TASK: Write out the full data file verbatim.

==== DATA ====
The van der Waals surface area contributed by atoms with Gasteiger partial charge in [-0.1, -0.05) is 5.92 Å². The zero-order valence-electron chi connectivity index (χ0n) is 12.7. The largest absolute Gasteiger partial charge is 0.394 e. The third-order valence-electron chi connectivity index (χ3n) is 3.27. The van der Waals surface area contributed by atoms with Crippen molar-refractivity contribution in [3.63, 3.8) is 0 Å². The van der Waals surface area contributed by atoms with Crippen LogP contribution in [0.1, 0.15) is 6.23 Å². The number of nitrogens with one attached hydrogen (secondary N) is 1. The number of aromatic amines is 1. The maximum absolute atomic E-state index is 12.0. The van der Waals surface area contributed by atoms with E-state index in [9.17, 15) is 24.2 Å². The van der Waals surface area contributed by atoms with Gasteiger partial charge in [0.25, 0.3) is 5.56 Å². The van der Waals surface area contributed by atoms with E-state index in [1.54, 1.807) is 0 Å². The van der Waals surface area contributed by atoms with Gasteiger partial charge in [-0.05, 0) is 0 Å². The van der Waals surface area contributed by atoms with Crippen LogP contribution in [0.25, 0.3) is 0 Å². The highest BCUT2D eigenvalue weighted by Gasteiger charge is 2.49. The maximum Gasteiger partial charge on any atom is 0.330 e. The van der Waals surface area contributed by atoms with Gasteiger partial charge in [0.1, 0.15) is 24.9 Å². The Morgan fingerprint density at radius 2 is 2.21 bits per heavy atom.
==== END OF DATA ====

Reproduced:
The van der Waals surface area contributed by atoms with Gasteiger partial charge in [-0.1, -0.05) is 5.92 Å². The zero-order valence-electron chi connectivity index (χ0n) is 12.7. The largest absolute Gasteiger partial charge is 0.394 e. The third-order valence-electron chi connectivity index (χ3n) is 3.27. The van der Waals surface area contributed by atoms with Crippen molar-refractivity contribution in [3.63, 3.8) is 0 Å². The van der Waals surface area contributed by atoms with Crippen LogP contribution in [0.1, 0.15) is 6.23 Å². The number of nitrogens with one attached hydrogen (secondary N) is 1. The number of aromatic amines is 1. The maximum absolute atomic E-state index is 12.0. The van der Waals surface area contributed by atoms with E-state index in [9.17, 15) is 24.2 Å². The van der Waals surface area contributed by atoms with Gasteiger partial charge in [0.25, 0.3) is 5.56 Å². The van der Waals surface area contributed by atoms with E-state index in [1.54, 1.807) is 0 Å². The van der Waals surface area contributed by atoms with Gasteiger partial charge in [-0.05, 0) is 0 Å². The van der Waals surface area contributed by atoms with Crippen LogP contribution in [0.25, 0.3) is 0 Å². The highest BCUT2D eigenvalue weighted by Gasteiger charge is 2.49. The maximum Gasteiger partial charge on any atom is 0.330 e. The van der Waals surface area contributed by atoms with Gasteiger partial charge in [0.1, 0.15) is 24.9 Å². The Morgan fingerprint density at radius 2 is 2.21 bits per heavy atom.